It is important to note that many DC pensions may have valuable guaranteed annuity rates, protected growth rates and protected tax-free cash, that may be lost if the pension is shared. This is particularly true of pensions and Retirement Annuity Contracts set up in the 1980s and early 1990s.These will naturally affect how valuable the pension benefit is, and it may be argued that it is better to use offsetting of assets (see below) in order to allow the member to retain the pension benefit.
And then, you also need to consider whether any loyalty bonuses or terminal bonuses have been taken into account in the fund value, because they should be. These are normally available when With Profit funds are involved and can make a substantial difference to the value of the pension benefits.
for final salary or Defined Benefit (DB) arrangements, they're much more difficult to value, and these include most of the large public sector pension schemes, such as the police, fire brigade, army, civil service, NHS and teacher schemes.
Now, the cash equivalent value for DB schemes must be calculated by the scheme actuary. Now, although these are qualified professionals, they still have to make assumptions, which are basically professional guesses as to what the future pension may be. Therefore, there is a lot of scope for variation of these cash equivalent values.
So, how do the scheme’s actuary calculate the cash equivalent value in the first place?
- Firstly, they get the basic pension income that then gets projected to scheme retirement age using a revaluation factor.
- Then, an annuity factor is applied to work out the market cost of buying that pension income at the scheme retirement age.
- Lastly, a discount factor is applied, to work out the cost in today’s terms.
Now, each one of these stages require the scheme actuaries to make assumptions that can be questioned. This can result in a substantial difference in the actual value given to the pension benefit for the purposes of the divorce and sharing of pension assets.
for the basic pension it is important to take into consideration where members can get early access to their benefits without any actuarial reduction, for example pensions offered by the uniformed services. If this is the case, then if the benefits are going to be taken early, this means they'll get paid for longer and therefore the valuation should be taken at the earlier start date, as this will provide a more accurate and a higher valuation.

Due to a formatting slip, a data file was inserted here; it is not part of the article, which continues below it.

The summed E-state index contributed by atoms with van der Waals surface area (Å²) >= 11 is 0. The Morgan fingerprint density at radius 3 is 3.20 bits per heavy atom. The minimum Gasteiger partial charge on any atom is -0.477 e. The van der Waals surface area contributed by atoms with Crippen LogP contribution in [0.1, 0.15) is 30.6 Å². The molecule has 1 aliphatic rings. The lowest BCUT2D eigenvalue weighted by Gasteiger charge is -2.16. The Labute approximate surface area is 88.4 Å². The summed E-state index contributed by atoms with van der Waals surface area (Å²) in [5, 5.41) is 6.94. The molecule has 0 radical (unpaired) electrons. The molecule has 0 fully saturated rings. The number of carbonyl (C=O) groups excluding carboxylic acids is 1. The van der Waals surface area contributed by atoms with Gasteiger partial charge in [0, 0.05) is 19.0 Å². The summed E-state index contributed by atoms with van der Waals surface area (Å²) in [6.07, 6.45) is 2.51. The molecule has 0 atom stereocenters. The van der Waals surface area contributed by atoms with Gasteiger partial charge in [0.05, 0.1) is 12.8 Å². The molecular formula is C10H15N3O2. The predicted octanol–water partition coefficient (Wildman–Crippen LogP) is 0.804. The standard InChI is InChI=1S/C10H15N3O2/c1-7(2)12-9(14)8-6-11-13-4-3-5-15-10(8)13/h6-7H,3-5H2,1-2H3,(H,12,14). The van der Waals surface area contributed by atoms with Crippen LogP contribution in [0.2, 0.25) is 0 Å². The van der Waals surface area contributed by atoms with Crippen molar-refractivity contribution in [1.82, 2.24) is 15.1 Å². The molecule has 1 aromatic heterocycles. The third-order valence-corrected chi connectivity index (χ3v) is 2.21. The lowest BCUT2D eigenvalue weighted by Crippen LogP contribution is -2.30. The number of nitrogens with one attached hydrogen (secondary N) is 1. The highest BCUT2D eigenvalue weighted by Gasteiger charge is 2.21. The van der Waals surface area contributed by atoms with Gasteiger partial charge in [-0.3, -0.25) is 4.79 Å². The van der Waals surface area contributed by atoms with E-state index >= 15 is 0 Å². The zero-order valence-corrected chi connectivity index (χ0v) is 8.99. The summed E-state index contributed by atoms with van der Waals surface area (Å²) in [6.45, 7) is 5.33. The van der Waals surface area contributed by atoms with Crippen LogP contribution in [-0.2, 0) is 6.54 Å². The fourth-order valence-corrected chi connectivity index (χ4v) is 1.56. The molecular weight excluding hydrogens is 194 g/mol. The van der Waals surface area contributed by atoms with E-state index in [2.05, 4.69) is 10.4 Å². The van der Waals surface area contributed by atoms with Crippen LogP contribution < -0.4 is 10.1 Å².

It is also important to consider some occupations where individuals may have clearly defined career paths where they will receive future promotions perhaps just based on the length of time that they have been there, like the armed forces.
It is often difficult to query the revaluation factor as it's normally a statutory rate that’s used, such as CPI or RPI. The factors that are more likely to be successfully challenged are the annuity factors and the discount factor. The annuity factor is unlikely to account for impaired life and also typically assumes the spouse is three years younger. But what happens if the spouse is much younger? Well, that would impact on the annuity rate. Many DB schemes offer a 50% spousal pension. In order to provide a 50% spousal pension for a younger person generally requires more money to achieve a specified level of income, thus resulting in a higher value of the pension benefits.
If we look at the discount factor, that’s calculated by the scheme actuary and it is perfectly feasible that they could undervalue the benefits, as they're trying to be mindful of other members. In these cases, it may be beneficial to employ a consultant actuary to recalculate the figures. Or you could get the consultant actuary to speak to the scheme actuary to come up with a compromise for the cash equivalent value.
Now, it is very Important to highlight that the spouse shouldn't think they're going to get that market consistent pension value. Rather, what the independent valuation will provide is a bargaining tool for a solicitor to use with the member solicitor, so perhaps they will get a greater share of the pension, or maybe some other assets.
It is also important to take account of benefits already in payment. Annuities or scheme pensions in payment can be valued by the provider, trustees or an actuary in line with the cash equivalent transfer value requirements. In addition to this, any state pension benefits will be given a capital value by the DWP.
Options for splitting a pension